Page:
On this early summer 1970 day, we had paddled from Bellevue’s Enatai Beach, passing under arches of the old East Channel bridge (just days earlier, on a dare, we had leapt from the span’s deck) then muscling north to the grounds of evidently abandoned Luther Burbank Park. We did not know we were repeating a journey in reverse made 66 years earlier.
Just past midnight on a cold, wet November night in 1904, 13-year-olds William Kiger and Albert Cook, wearing only their skivvies and chained together with ankle manacles, cradled the shackles to stop them clanking. Labeled incorrigible “bad boys,” they were forging a second attempt to escape from Major Cicero Newell’s Industrial School, which had recently relocated to a dozen rural acres on Mercer Island’s north shore.
Kiger and Cook crept out of the recently built dormitory and down to the water’s edge. Having earlier noted a neighbor’s decrepit rowboat tied up nearby, the boys clambered in and pushed out into the channel.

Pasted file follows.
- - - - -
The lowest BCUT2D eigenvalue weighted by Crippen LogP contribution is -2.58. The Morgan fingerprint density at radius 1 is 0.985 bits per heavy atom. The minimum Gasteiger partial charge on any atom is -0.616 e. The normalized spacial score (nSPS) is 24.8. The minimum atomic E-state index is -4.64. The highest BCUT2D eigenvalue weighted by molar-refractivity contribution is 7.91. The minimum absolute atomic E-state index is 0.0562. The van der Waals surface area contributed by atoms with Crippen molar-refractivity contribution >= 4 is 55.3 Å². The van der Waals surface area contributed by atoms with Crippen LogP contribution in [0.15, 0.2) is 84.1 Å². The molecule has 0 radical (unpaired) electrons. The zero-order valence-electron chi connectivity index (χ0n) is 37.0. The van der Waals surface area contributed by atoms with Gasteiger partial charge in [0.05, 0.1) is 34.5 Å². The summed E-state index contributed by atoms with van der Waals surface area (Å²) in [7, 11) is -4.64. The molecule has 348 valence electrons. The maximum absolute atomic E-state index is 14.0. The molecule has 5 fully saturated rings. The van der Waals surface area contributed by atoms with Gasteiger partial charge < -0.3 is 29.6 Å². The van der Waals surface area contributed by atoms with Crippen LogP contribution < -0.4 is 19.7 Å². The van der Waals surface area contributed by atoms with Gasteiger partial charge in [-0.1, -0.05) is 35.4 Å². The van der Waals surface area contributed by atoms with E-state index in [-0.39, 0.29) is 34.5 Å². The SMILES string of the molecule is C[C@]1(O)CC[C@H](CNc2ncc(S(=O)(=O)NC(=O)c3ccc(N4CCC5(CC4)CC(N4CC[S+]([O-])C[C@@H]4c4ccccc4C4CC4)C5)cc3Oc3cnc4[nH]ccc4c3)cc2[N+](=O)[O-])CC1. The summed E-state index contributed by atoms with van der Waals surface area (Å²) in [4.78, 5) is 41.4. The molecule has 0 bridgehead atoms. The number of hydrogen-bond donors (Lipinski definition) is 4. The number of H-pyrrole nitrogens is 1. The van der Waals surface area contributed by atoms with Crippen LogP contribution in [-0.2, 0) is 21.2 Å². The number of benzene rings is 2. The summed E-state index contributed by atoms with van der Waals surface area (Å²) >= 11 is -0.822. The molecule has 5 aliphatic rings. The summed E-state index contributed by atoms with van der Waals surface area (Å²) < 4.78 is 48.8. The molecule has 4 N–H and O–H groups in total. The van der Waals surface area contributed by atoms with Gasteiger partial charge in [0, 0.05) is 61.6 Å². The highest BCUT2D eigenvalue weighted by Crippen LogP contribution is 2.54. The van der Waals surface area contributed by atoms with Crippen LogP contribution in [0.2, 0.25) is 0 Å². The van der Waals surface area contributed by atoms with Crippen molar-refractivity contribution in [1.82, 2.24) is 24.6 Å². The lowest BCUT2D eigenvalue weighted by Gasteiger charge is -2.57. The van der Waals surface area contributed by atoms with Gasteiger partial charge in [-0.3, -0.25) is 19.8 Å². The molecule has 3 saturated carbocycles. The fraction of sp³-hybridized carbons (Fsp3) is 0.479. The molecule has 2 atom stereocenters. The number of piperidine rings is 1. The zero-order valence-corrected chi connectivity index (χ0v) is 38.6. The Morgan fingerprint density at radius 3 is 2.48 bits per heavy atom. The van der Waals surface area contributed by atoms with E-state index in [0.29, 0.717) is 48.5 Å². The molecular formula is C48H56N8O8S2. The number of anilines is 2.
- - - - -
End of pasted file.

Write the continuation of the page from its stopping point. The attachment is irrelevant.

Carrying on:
“For hours they paddled, making little headway,” the Seattle Post-Intelligencer reported. “Several times their frail little craft came near swamping, and one of the boys had to bail water to prevent it from going to the bottom. Soon after dawn, the boys, exhausted and all but unconscious, made land opposite the island on the east shore of the lake.”
Sympathetic Northern Pacific belt-line workers used hammers and chisels to cut off the boys’ leg chains and wrapped the pair in borrowed jackets.
Newell (1840-1913), a Civil War veteran commended for bravery by President Lincoln and respected among the Sioux as an Indian agent, had arrived in Seattle in the early 1890s.
With wife Emma, he founded the Boys’ and Girls’ Aid Society, sheltering “homeless, neglected and abused children.” They garnered strong community support, including a Seattle School Board eager for solutions to a growing problem.